Work of checking over the list of employes started as soon as the numbed and frightened populace could recover from the shock.  As names were called the men lined up, most of them nursing bruises or cuts received from the flying debris.  When the roll had been completed three vacancies were noted in their ranks.  But there was not even the tiniest fragment of clothing of any one of the three to indicate that they were actual victims of the tragedy.  They had literally been blown to atoms.  The dead were Christy McCann, aged 50; Henry Franklin, aged 40, and Michael Haney.  Three widows and eight orphaned children went back to saddened homes to be comforted in their bereavement by sympathizing neighbors.

     A careful search was started in the afternoon, and small fragments of the bodies of the explosion victims were found, mostly at a distance of 200 yards from the scene of the catastrophe. Only small portions of each victim were recovered, but sufficient to establish identity in each instance.  The fragments, consisting of parts of legs and arms, were placed in three boxed and buried in separate graves.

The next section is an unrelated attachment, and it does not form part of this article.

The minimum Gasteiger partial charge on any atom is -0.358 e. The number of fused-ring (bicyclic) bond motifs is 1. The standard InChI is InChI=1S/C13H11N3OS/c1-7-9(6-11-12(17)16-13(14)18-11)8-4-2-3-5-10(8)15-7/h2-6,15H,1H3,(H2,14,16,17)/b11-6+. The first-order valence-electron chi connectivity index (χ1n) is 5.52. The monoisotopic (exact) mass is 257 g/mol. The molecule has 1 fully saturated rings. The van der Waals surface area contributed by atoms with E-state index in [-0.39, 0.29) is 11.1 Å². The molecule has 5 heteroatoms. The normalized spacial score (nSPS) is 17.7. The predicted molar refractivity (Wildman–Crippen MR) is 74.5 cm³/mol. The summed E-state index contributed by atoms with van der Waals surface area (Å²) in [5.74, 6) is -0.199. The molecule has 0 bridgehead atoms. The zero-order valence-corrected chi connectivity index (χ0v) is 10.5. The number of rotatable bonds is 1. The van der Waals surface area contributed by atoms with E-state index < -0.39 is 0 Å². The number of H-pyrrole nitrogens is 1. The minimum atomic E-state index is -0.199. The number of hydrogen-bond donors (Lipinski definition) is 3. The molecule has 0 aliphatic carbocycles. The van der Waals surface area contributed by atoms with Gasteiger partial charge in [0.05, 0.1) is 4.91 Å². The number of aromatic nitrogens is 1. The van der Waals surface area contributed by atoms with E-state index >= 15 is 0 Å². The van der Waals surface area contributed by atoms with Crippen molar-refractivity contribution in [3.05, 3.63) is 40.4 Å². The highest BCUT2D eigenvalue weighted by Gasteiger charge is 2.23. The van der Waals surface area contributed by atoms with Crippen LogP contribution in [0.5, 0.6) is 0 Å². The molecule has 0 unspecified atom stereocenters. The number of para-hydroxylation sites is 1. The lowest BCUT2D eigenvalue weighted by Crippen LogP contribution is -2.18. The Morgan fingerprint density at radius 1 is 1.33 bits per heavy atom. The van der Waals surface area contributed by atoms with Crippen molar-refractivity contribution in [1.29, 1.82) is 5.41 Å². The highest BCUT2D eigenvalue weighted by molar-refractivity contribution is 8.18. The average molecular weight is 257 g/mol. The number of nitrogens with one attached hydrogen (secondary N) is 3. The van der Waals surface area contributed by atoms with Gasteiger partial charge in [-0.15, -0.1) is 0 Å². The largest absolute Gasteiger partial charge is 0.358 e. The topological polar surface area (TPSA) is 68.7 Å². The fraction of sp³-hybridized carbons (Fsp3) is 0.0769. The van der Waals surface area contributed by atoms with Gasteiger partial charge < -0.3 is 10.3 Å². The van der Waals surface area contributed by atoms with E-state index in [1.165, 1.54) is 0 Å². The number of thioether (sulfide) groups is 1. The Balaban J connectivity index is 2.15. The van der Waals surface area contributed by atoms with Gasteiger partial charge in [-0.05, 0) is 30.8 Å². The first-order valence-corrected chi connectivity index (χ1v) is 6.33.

Two of the victims, Franklin and Haney, had arrived at the “dry mill” with the little horse-drawn car and a load of powder but a few minutes before the explosion.  They were engaged in storing it inside the building when the boiler used in generating steam for drying the powder let go.  It was the explosion of the steam boiler which caused the “dry house” to go up, the two blasts being sufficiently far apart to be recalled by the employes following the accident.  All testified before the coroner of Greene co. at the inquest held over the three victims that they heard a slight explosion and a “split second” later felt the tremendous upheaval occasioned by the blast in the “dry house.”